“The Word became flesh and dwelt among us. We observed his glory, the glory as the one and only Son from the Father, full of grace and truth.”John 1:14
This simple construction of consonants and vowels is pregnant with theological significance for the Christmas Christian. John begins his gospel by declaring the eternality of the one who would carry the designation “logos” – the revealer and communicator of God: “In the beginning was the λόγος and the λόγος was with God, and the λόγος was God. All things were created through him, and apart from him not one thing was created that has been created.”
The term itself has roots in Greek philosophy which tie it to the embodiment and expression of transcendent reason, rationality and ultimate truth.1 John, writing under the inspiration of the same Holy Spirit by whom the λόγος was conceived in the womb of the virgin Mary, chose this title of the preeminent one with solemn significance.
In verse 14, John’s account of Jesus’s nativity is packed into one, single powerful verse of Scripture. It begins with meticulous profundity: “The λόγος became flesh and dwelt among us.”
To Philip during his earthly ministry, the λόγος would say of himself, “The one who has seen me has seen the Father,” (John 14:9). Later, Paul would explain to the church in Colossae that God “was pleased to have all his fullness dwell in him,” (Colossians 1:19). The author of Hebrews would follow suit: “The Son is the radiance of God’s glory and the exact expression of his nature,” (Hebrews 1:3).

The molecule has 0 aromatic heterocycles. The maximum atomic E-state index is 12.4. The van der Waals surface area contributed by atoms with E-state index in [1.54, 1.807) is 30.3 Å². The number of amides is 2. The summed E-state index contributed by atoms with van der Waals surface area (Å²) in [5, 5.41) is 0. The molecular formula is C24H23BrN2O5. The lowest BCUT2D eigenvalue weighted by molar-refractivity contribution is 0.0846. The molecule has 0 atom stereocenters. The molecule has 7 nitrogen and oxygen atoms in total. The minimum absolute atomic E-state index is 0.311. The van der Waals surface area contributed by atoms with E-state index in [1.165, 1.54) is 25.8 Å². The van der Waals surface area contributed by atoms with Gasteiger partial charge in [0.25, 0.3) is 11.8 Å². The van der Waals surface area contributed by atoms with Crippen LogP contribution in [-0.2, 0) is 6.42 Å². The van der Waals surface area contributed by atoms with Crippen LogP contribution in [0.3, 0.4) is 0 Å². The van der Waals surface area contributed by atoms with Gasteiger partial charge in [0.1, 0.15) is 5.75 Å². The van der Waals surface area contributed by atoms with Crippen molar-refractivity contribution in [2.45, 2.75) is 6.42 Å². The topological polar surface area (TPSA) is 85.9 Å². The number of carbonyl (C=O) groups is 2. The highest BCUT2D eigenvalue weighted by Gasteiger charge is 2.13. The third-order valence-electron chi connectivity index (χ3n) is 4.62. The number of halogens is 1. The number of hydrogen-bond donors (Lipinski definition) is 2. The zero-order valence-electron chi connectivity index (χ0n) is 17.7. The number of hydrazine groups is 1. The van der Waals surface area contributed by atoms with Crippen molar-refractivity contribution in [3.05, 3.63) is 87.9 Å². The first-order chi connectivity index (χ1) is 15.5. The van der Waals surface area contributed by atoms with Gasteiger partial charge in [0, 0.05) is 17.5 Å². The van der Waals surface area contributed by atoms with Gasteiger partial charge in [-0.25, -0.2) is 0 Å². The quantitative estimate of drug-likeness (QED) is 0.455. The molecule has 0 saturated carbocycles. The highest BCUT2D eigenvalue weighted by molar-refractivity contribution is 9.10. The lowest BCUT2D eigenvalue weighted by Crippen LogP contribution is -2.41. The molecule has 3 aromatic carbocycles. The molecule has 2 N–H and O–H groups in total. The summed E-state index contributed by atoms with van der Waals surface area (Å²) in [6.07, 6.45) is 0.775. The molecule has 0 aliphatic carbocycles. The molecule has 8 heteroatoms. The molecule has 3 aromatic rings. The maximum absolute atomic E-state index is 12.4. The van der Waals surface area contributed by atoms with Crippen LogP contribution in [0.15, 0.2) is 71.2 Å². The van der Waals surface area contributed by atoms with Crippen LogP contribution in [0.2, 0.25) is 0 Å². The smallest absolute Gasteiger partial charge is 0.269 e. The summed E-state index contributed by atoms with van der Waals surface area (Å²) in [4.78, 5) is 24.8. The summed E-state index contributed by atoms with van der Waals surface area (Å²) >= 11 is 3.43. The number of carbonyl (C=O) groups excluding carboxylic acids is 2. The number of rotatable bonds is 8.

This Christmas remember that what we celebrate is not just a baby in a manger who would grow to be the Savior of the World. What we celebrate is that the eternal God of the Ages has, in his kindness to us, revealed himself perfectly, completely and beautifully in the person of Jesus Christ. The Eternal One came. On that day the long-awaited promise of God’s incarnate presence (Isaiah 7:14) was fulfilled when the λόγος wrapped himself in human flesh and stepped into human history through the womb of a human virgin.
“The long-awaited promise of God’s incarnate presence (Isaiah 7:14) was fulfilled when the λόγος wrapped himself in human flesh and stepped into human history through the womb of a human virgin.”Tweet
The pregnancy of John’s title for the incarnate One (“λόγος”) came to full term in Mary’s womb then gave birth to the greatest and most transcendent truth the human mind would ever know:
Jesus is God.
God is with us.
Grace and Peace,